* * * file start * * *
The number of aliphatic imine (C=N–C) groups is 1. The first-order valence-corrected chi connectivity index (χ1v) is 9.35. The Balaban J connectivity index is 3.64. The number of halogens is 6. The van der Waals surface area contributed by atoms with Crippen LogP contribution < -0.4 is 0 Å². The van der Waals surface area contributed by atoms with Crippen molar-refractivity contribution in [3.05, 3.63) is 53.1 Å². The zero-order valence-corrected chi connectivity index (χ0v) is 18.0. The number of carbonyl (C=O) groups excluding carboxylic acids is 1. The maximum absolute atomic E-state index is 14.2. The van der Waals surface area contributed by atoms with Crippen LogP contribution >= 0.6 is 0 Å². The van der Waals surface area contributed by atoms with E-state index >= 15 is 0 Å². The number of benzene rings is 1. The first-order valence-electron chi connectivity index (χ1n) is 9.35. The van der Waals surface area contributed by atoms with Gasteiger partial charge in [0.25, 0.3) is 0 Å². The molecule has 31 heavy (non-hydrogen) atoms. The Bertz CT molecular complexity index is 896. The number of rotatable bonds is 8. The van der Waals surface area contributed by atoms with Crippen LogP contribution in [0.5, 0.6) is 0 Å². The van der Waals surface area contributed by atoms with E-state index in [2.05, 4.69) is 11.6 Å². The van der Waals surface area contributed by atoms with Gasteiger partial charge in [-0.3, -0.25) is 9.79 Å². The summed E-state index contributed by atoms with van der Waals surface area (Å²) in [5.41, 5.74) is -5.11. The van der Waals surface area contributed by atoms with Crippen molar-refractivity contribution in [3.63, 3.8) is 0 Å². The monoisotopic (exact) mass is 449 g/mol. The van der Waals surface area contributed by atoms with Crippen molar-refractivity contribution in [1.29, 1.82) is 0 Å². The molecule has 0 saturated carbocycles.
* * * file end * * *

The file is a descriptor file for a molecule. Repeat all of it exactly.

The number of aliphatic imine (C=N–C) groups is 1. The first-order valence-corrected chi connectivity index (χ1v) is 9.35. The Balaban J connectivity index is 3.64. The number of halogens is 6. The van der Waals surface area contributed by atoms with Crippen LogP contribution < -0.4 is 0 Å². The van der Waals surface area contributed by atoms with Crippen molar-refractivity contribution in [3.05, 3.63) is 53.1 Å². The zero-order valence-corrected chi connectivity index (χ0v) is 18.0. The number of carbonyl (C=O) groups excluding carboxylic acids is 1. The maximum absolute atomic E-state index is 14.2. The van der Waals surface area contributed by atoms with Crippen LogP contribution >= 0.6 is 0 Å². The van der Waals surface area contributed by atoms with E-state index >= 15 is 0 Å². The number of benzene rings is 1. The first-order valence-electron chi connectivity index (χ1n) is 9.35. The van der Waals surface area contributed by atoms with Gasteiger partial charge in [0.25, 0.3) is 0 Å². The molecule has 31 heavy (non-hydrogen) atoms. The Bertz CT molecular complexity index is 896. The number of rotatable bonds is 8. The van der Waals surface area contributed by atoms with Crippen LogP contribution in [0.5, 0.6) is 0 Å². The van der Waals surface area contributed by atoms with E-state index in [2.05, 4.69) is 11.6 Å². The van der Waals surface area contributed by atoms with Gasteiger partial charge in [-0.3, -0.25) is 9.79 Å². The summed E-state index contributed by atoms with van der Waals surface area (Å²) in [5.41, 5.74) is -5.11. The van der Waals surface area contributed by atoms with Crippen molar-refractivity contribution in [3.63, 3.8) is 0 Å². The monoisotopic (exact) mass is 449 g/mol. The van der Waals surface area contributed by atoms with Crippen molar-refractivity contribution in [1.29, 1.82) is 0 Å². The molecule has 0 saturated carbocycles.